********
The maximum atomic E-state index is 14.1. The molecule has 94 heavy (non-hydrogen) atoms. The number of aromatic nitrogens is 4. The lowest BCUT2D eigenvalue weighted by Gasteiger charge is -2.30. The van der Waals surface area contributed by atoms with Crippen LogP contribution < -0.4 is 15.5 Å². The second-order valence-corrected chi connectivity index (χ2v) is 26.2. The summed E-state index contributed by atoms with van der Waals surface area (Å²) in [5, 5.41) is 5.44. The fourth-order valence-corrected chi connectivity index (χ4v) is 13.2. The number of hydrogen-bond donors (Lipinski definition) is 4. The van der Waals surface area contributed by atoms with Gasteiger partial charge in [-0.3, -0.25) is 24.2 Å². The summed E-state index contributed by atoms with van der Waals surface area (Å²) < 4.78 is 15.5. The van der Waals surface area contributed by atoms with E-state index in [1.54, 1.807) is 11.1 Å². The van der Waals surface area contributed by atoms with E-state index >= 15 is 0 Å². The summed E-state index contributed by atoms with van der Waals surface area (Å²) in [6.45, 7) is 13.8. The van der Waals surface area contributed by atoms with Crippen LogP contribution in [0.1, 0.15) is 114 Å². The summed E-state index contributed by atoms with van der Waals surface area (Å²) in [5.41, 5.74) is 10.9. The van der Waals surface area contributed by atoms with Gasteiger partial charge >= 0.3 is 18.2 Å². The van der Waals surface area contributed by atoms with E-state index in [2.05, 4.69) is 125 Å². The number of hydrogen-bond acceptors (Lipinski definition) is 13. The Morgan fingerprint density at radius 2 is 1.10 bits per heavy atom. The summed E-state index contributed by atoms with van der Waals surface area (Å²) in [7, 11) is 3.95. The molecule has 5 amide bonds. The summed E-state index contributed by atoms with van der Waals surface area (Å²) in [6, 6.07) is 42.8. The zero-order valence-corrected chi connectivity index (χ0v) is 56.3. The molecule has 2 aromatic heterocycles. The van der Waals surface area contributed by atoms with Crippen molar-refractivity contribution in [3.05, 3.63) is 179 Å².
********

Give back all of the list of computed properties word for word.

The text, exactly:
The maximum atomic E-state index is 14.1. The molecule has 94 heavy (non-hydrogen) atoms. The number of aromatic nitrogens is 4. The lowest BCUT2D eigenvalue weighted by Gasteiger charge is -2.30. The van der Waals surface area contributed by atoms with Crippen LogP contribution < -0.4 is 15.5 Å². The second-order valence-corrected chi connectivity index (χ2v) is 26.2. The summed E-state index contributed by atoms with van der Waals surface area (Å²) in [5, 5.41) is 5.44. The fourth-order valence-corrected chi connectivity index (χ4v) is 13.2. The number of hydrogen-bond donors (Lipinski definition) is 4. The van der Waals surface area contributed by atoms with Gasteiger partial charge in [-0.3, -0.25) is 24.2 Å². The summed E-state index contributed by atoms with van der Waals surface area (Å²) < 4.78 is 15.5. The van der Waals surface area contributed by atoms with E-state index in [1.54, 1.807) is 11.1 Å². The van der Waals surface area contributed by atoms with E-state index >= 15 is 0 Å². The summed E-state index contributed by atoms with van der Waals surface area (Å²) in [6.45, 7) is 13.8. The van der Waals surface area contributed by atoms with Crippen LogP contribution in [0.1, 0.15) is 114 Å². The summed E-state index contributed by atoms with van der Waals surface area (Å²) in [5.41, 5.74) is 10.9. The van der Waals surface area contributed by atoms with Gasteiger partial charge >= 0.3 is 18.2 Å². The van der Waals surface area contributed by atoms with E-state index in [2.05, 4.69) is 125 Å². The number of hydrogen-bond acceptors (Lipinski definition) is 13. The Morgan fingerprint density at radius 2 is 1.10 bits per heavy atom. The summed E-state index contributed by atoms with van der Waals surface area (Å²) in [7, 11) is 3.95. The molecule has 5 amide bonds. The summed E-state index contributed by atoms with van der Waals surface area (Å²) in [6, 6.07) is 42.8. The zero-order valence-corrected chi connectivity index (χ0v) is 56.3. The molecule has 2 aromatic heterocycles. The van der Waals surface area contributed by atoms with Crippen molar-refractivity contribution in [3.05, 3.63) is 179 Å².